Dr. Dorothy Lavinia Brown also known as Dr. D., was the first #African American woman surgeon in the South. She was also the first African American to serve in the Tennessee General Assembly. Brown was born in Philadelphia, Pennsylvania and was placed in an orphanage in Troy, New York at five months old by her mother, Edna Brown.
At the age of thirteen, Dorothy’s mother took her out of the orphanage to live with her, but they did not get along very well. Dorothy ran away from home four times. She was then placed as a mother’s helper in Mrs. W. F. Jarrett’s house. Mrs. Jarrett encouraged Dorothy’s desire to become a doctor. She returned to Troy to finish her education and lived in the home of Samuel and Lola Redmon; the two became her foster parents. The Redmons were very supportive of Dorothy and provided her with security. Through all her struggles Dorothy completed high school and was ready to pursue her dream of becoming a physician.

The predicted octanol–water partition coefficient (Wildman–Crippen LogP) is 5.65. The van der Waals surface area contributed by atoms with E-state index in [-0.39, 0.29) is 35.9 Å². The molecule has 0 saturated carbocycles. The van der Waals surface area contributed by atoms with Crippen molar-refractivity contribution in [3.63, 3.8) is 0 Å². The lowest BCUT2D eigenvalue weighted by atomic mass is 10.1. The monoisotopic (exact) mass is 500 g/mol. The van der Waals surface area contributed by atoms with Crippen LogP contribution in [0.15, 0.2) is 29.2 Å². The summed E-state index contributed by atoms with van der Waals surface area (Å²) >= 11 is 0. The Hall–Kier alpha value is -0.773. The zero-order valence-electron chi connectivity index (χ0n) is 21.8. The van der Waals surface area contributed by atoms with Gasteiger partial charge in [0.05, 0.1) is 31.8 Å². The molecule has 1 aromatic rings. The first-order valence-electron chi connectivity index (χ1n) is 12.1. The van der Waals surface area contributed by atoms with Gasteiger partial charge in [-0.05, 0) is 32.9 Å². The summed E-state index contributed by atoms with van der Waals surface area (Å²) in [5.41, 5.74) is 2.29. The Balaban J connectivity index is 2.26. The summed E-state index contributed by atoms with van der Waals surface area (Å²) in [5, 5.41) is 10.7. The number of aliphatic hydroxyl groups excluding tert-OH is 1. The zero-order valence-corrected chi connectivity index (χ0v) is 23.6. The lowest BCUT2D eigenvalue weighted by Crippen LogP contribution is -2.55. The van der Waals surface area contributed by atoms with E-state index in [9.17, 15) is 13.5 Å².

After Brown finished high school she worked as a domestic helper. She later went on to attend Bennet College in Greensboro, N.C. She received assistance from the Women’s Division of Christian Service of a Methodist Church in Troy to help get a scholarship. Brown began studying medicine at Meharry Medical College in Nashville, finishing her internship at the Harlem Hospital in New York. After graduating in 1948, she became a resident at Hubbard Hospital of Meharry and completed her residency in 1954. Brown later served as the chief surgeon at Riverside Hospital in Nashville from 1957 to 1983. In 1956, Brown agreed to adopt a female child from an unmarried patient at the Riverside Hospital. She became the first known single female in Tennessee to legally adopt a child, whom she named Lola Denise Brown in honor of her foster mother. She tried in 1968 to run for a seat in the Tennessee Senate, but lost. One of the main reasons she lost the election was her support to liberalize the abortion laws in Tennessee.